Monday, July 13, 2009

Man in the Mirror, No1KState Remix

Hopefully, this song is saying as much as I hope. Though I tend to focus on racism, and do suggests white people shut up and take a look at the man in the mirror, I also have a great concern about issues of justice and righteousness all around the world.

For clarification, according to Glen Harold Stassen and David P Gushee, in Kingdom Ethics (p151), the Hebrew word for "righteousness" means "delivering justice."

--the kind of justice that delivers the downtrodden from domination and brings the outcasts into community.
So, what I mean by righteousness is that we live in a society where everybody is treated equally in receiving justice, and even wrongdoers are restored back into a place of good-standing with the community. You may be familiar with principles of restorative justice, which includes restitution to victims of crimes, whether the "criminal" is an individual, a group, or a state.

The implications for this should be fairly obvious in terms of race. There's no way you can look throughout American history, from the moment some person realized that African indentured servants couldn't mix in with the crowd and escape, to the present, and claim that African Americans have received or are receiving justice.

But I don't just mean justice and righteousness in that a person who's robbed gets all his/her stuff back, or in that when a large company like Exxon destroys entire communities, that company pays the full cost to restore the communities. So, yes, I mean that even large corporations can't buy their way out of trouble. The way I'm using it, big financial executives would not receive bonuses; we'd make sure people stayed in their homes; credit would continue to flow; the banks would still have large amounts of debt to pay; and, we put in place regulations that would prevent these things from happening again. I believe you get the gist of that. That's justice, right?

Ok. So what do I mean when I say righteousness? Think of it first on an individual level, right? A righteous person who sees someone in need tries to meet that need, regardless of how the needy got there. See, in American capitalism, for the most part, everyone is supposed to sink or swim on their own. We leave everything to the "invisible hand" of the free-market. So, we have an entire group of people we call the "working poor" because even though they're good people and they're working as hard as they can, their work isn't valued enough such that they get paid a living wage. So, our economic system may allow for a waitress to work as hard as she can and be as nice and kind to all her customers as she can but still not make a decent income. So, the impetus (I hope I'm using the word properly.) is on the customer, and a righteous customer will give her a sizable tip. Right?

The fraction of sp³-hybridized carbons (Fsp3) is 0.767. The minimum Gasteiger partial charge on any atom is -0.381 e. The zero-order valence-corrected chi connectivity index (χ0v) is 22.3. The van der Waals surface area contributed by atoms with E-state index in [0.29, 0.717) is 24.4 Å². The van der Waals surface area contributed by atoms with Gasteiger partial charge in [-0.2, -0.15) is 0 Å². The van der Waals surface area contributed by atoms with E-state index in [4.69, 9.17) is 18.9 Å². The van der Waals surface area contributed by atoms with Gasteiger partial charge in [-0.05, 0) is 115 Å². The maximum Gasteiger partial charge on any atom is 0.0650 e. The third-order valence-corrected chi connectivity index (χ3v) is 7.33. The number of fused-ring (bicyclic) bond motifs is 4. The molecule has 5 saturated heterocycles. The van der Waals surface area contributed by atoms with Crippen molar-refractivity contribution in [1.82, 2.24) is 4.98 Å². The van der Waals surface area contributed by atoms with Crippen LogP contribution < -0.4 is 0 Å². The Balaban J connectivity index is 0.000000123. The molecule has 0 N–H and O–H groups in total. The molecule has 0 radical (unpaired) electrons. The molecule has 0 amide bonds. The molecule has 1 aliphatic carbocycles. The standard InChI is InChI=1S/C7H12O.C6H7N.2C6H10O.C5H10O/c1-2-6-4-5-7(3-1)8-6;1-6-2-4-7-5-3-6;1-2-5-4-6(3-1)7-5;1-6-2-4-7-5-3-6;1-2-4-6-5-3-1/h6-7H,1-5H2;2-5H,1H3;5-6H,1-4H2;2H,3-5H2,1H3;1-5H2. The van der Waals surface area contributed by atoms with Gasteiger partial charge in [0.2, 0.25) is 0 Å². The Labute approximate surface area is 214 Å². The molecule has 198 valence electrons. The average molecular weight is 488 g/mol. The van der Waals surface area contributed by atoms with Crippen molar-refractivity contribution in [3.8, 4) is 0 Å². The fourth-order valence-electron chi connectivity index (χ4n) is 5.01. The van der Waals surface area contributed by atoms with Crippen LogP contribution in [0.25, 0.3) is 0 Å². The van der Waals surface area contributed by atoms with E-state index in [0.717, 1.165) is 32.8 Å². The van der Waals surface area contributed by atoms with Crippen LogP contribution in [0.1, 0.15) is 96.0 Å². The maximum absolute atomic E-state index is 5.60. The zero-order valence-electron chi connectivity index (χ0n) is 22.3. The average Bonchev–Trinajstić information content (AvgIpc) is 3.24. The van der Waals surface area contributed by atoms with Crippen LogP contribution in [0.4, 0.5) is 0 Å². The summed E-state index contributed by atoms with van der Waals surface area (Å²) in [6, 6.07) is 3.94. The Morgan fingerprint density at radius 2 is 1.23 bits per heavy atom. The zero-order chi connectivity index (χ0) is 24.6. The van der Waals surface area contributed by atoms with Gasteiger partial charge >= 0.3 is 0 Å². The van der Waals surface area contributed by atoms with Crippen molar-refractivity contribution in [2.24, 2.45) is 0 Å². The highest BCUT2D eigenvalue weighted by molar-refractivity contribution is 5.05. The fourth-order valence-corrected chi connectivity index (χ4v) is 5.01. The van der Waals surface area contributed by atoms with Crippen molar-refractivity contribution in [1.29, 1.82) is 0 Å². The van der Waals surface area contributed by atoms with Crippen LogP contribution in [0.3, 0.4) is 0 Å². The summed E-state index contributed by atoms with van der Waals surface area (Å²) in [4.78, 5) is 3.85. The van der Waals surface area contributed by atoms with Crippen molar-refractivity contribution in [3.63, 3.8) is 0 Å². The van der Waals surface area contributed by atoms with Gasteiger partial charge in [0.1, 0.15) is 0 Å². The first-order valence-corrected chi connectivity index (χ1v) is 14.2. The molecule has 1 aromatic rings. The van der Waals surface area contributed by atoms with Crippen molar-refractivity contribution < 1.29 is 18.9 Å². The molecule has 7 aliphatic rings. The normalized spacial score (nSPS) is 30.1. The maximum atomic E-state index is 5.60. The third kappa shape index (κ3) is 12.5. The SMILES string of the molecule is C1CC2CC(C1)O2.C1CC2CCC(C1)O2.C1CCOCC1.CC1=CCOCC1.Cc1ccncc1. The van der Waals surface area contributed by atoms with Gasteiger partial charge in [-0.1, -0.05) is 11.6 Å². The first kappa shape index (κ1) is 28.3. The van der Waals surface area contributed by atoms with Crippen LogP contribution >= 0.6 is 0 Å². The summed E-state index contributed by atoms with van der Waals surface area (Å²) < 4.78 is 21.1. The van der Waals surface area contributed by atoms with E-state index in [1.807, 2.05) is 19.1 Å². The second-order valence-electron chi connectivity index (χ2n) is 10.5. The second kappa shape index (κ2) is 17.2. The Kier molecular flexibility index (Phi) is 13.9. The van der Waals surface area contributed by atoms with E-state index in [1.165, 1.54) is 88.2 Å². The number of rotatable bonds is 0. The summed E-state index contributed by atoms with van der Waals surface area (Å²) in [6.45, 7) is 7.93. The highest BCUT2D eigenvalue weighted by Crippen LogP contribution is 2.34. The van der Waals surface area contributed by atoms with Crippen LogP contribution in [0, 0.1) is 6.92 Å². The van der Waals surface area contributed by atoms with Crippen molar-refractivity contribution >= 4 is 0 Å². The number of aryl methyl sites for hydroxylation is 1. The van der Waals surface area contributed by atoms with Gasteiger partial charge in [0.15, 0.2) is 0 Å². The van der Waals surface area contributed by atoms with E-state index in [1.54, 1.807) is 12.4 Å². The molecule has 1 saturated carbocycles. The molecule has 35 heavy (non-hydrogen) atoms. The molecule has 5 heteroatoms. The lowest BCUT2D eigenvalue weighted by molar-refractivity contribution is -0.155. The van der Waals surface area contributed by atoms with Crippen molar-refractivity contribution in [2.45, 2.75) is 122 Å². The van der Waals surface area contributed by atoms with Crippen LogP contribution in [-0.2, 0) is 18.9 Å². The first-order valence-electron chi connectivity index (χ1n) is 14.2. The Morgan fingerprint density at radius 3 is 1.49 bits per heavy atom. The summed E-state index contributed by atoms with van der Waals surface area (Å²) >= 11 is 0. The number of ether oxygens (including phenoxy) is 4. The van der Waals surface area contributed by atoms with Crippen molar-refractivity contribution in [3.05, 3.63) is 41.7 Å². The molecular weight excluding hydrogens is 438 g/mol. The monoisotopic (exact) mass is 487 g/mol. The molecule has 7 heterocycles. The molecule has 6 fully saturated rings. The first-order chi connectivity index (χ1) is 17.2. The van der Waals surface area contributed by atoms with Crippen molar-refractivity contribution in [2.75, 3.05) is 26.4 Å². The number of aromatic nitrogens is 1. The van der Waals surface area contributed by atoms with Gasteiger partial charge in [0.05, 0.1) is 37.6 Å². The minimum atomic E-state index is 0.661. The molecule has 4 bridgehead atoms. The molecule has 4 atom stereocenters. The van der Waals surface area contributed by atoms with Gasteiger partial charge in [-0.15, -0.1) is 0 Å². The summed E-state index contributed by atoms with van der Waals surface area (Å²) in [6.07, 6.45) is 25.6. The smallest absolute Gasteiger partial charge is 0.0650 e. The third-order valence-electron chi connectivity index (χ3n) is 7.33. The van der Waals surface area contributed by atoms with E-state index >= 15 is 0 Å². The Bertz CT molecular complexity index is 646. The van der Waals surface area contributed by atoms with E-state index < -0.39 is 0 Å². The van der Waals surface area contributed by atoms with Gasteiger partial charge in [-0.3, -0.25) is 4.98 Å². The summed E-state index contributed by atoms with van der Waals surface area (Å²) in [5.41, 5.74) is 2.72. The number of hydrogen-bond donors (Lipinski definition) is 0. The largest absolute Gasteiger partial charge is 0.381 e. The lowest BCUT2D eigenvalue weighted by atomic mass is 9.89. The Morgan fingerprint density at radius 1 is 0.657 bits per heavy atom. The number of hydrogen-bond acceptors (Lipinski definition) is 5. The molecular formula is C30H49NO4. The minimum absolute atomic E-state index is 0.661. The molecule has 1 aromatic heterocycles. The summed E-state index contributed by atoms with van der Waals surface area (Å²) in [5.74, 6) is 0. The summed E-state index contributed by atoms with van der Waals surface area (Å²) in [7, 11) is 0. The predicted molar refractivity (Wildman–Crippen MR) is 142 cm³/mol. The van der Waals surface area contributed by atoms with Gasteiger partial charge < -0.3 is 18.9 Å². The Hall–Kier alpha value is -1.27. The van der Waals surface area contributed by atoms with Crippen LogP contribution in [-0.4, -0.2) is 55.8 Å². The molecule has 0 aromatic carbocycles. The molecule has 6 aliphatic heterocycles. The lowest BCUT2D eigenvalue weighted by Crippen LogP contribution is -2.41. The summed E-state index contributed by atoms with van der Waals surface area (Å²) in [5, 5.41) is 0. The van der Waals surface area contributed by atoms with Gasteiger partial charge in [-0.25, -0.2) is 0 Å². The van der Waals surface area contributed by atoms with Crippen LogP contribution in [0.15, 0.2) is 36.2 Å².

Okay. When I say righteousness, I include entire groups of people, whether it's one ethnic group to another, or a government to it's constituents, or one nation to another. I mean that, for example, the US government would do for the waitress what we intend for the customer to do. That is righteousness.

So, for me, justice and righteousness includes holding wrongdoers accountable, no matter how big or small. Obviously, they include not exploiting the poor. But I also mean the extent to which the government, in the case of the US, guarantees everyone healthcare, decent housing and food, and a competitive education. There are a number of ways to ensure this, from making the minimum wage always a living wage to single-payer health care. Again, I hope I don't have to spoon feed you what this means for race. But I will if necessary. The point is that we as a country don't just accept that, "There'll always be some unemployment," and hope we're not the ones unemployed. It's not that we want everyone at all times to have a job or career or business. It's that we don't leave citizen to the whims of the free-market.

Because, at the end of the day, the "government" is made up of people we elect to represent us, who're all presumably "good" people. So the "government" should be doing what we, a group of "good" people 300million strong, would do if we each had the power. Here's the dirty little secret: collectively, we each do have the power in the form of our representative democracy. (This is the reason why most black people hold all white people accountable for racial discrimination. We know that if even just a bare majority of white Americans really wanted to ensure equality for everyone and was really "sorry" for what happened in the past, the situation in regards to race would be drastically different.)

So, I don't just ask you to look at the "man in the mirror" as an individual. I ask that Americans look ourselves in the mirror as a nation. What kind of Supreme Court do we really want? I ask that the West look at itself in the mirror. Are you really carrying out foreign aid as though you're dealing with people who are your equal? I ask the all leaders of governments and heads of states, regardless of the legitimacy or perceived lack thereof of your position, look yourselves in the mirror. Do you really want your people to prosper, or just yourself and some friends? Whatever your answer is, for heaven's sake, be honest!

Cause if you're a white person, or a man, or anyone, who want to "conserve" the status quo, you're racist. If you really don't wanna be racist, we can talk later about how to make the US a nation of equality and not white supremacy. But the first step to solving a problem is admitting you have one. Take a look at the "man in the mirror, make that change."

And this is my response to just about every recent news development.

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But Don't Jack My Genuis